Diplomats flee Delhi as India’s pollution crisis continues
As a thick smog stifles New Delhi, some diplomats have called for it to be made a “hardship” posting—a category usually reserved for conflict zones—due to the health risks posed by working in the Indian capital.
Earlier this month, pollution levels in Delhi reached 486 on the air quality index (or “AQI,” a 500-point scale), and remained in the “severe” category for a week. Levels of carcinogenic PM2.5 particles were 70 times over the WHO’s safe limits, with experts suggesting that prolonged exposure to such conditions is equivalent to smoking more than two packs of cigarettes a day.
Many diplomatic missions have put in place measures as a result of the danger posed to staff and their families. Some have cut down the numbers working in Delhi, moving positions to neighboring countries such as Singapore, and international schools have explored ways to minimize pupils’ exposure to smog (especially whilst exercising).
Mariela Cruz Alvarez, Costa Rican ambassador to India, was one of the first diplomatic figures to leave the city after developing respiratory problems. “I’m a living proof that our planet is dying today, coughing as I write with my Indian bronchitis,” she wrote in a blog post. “Postings here used to be three–four years,” another diplomat told the Indian Express newspaper. “Now it is being reduced to two–three years.”
It is expected that such reports will draw further international attention to India’s chronic air quality, and the public health challenge it presents. A recent study in the British medical journal The Lancet found that pollution in India is linked to more deaths annually than in any other country—at 2.5 million in 2015.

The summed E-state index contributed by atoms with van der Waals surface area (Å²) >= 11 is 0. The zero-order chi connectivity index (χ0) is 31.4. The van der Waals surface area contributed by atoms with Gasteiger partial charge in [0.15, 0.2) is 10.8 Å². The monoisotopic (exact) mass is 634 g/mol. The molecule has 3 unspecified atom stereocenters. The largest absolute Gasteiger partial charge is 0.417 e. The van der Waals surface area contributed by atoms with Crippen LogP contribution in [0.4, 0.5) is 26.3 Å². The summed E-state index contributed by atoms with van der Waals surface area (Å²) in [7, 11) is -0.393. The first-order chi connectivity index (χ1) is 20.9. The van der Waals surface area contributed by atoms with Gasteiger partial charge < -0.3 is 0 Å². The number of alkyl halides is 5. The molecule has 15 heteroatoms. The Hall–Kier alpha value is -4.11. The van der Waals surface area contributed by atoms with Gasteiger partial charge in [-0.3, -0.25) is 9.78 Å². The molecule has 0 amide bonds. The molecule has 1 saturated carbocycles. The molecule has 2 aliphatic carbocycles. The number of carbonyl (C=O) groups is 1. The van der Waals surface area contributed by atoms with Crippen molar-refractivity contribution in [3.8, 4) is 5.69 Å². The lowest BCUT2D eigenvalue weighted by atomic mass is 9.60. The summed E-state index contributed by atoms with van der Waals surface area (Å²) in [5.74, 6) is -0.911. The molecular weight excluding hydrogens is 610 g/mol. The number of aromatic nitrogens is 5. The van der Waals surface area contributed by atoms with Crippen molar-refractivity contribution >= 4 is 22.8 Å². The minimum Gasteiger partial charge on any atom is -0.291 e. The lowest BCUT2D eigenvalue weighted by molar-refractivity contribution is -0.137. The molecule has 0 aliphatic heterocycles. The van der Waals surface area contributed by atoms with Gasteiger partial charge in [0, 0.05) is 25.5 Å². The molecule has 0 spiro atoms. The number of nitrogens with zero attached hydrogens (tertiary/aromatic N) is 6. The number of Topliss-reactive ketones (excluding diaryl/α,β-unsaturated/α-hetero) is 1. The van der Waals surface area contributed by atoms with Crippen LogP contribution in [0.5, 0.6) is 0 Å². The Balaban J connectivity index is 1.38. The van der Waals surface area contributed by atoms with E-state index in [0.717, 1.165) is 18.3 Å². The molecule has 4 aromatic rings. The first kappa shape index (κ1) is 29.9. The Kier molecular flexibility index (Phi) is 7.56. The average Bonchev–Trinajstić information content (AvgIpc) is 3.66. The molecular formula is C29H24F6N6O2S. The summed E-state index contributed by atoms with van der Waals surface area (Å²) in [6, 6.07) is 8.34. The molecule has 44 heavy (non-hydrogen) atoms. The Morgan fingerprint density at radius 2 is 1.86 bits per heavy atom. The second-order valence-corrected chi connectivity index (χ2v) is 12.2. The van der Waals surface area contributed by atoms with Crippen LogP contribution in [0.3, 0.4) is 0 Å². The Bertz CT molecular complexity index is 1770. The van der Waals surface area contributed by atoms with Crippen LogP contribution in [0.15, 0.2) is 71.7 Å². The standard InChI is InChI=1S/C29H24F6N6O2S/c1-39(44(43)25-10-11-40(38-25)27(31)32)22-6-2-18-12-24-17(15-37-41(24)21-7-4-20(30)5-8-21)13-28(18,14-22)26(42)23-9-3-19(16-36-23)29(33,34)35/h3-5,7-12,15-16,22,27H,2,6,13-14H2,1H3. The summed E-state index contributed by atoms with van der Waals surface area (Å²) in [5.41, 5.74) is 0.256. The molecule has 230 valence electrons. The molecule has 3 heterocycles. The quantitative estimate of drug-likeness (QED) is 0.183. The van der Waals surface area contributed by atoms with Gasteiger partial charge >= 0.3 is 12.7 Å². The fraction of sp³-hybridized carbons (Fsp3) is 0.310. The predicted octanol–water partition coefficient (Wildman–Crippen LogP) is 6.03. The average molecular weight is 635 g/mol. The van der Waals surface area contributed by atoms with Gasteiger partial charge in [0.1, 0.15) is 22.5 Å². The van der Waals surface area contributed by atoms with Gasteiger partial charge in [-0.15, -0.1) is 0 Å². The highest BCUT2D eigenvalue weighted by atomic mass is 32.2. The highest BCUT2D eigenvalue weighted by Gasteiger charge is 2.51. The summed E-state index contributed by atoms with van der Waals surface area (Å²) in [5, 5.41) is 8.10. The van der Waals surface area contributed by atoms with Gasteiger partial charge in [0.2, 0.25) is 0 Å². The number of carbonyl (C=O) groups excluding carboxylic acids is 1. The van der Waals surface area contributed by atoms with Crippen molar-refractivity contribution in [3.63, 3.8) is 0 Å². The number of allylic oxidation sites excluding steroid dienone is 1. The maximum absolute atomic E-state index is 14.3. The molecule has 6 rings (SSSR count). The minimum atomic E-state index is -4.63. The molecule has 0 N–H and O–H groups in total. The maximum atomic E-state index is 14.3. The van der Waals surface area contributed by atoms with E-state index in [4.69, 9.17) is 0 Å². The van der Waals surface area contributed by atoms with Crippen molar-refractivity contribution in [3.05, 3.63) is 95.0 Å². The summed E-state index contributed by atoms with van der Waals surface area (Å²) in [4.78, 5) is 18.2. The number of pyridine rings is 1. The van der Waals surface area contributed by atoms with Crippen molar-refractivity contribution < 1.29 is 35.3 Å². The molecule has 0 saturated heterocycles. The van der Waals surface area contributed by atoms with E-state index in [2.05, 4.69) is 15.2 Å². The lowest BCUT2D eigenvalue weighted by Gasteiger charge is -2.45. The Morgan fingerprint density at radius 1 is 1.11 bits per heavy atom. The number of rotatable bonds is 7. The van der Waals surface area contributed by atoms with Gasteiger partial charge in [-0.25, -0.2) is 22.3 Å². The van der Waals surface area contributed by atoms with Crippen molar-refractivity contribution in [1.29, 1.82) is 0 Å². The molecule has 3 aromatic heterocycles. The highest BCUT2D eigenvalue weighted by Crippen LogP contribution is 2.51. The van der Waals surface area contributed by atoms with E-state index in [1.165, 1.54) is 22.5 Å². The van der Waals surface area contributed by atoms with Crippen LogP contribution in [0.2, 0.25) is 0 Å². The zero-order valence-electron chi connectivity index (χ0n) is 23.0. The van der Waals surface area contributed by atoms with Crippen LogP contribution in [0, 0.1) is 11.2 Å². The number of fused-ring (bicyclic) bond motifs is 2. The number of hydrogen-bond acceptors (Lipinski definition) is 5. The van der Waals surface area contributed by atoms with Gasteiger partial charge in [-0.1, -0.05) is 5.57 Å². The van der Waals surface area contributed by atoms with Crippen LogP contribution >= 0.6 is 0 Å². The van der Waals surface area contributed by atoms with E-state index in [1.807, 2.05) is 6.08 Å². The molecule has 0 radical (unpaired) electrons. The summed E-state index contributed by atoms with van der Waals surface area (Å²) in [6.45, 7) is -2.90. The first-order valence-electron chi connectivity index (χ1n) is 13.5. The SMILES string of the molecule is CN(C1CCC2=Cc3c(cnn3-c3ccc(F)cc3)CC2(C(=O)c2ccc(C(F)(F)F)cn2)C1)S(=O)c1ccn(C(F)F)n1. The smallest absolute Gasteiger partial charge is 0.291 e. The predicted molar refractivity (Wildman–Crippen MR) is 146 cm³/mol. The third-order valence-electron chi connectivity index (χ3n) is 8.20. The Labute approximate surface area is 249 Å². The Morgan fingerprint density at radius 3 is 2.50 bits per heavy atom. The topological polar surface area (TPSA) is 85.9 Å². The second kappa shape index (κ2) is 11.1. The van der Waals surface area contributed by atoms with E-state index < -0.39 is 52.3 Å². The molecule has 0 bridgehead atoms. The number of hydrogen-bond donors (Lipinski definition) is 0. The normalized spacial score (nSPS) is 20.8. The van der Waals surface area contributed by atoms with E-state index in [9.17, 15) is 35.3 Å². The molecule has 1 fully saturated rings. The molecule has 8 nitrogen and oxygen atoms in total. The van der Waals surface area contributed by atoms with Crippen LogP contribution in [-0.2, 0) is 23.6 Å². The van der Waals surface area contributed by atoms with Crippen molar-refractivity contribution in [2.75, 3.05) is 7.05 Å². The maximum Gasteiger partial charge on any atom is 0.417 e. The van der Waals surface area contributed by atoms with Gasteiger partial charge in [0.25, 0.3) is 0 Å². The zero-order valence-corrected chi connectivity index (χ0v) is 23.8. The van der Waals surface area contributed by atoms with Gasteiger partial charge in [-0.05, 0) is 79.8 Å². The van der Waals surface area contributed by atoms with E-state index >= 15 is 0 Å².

However, the Indian government has appeared reluctant to acknowledge the extent of the problem, with the environment minister Harsh Vardhan suggesting that “no death certificate has the cause of death as pollution.” Moreover, with some small signs of improvement now visible (Sunday’s AQI levels were 292—categorized as “poor,” versus the “severe” levels seen in early November) the Indian government has also started rolling back several interventions introduced last weekend, meaning that heavy goods vehicles were allowed to re-enter the city and that construction could resume.
Writing in IZA World of labor, Matthew Neidell argues that, quite apart from considerations about health itself, environmental regulation can have positive impacts for industry. “Environmental regulations are typically considered to be a drag on the economy. However, improved environmental quality may actually enhance productivity by creating a healthier workforce,” he writes.
“Evidence suggests that improvements in air quality lead to improvements in worker productivity across a range of sectors, including agriculture, manufacturing, and the service sectors.”
Read more articles about environmental regulation and the labor market.
Contact our environment topic spokesperson.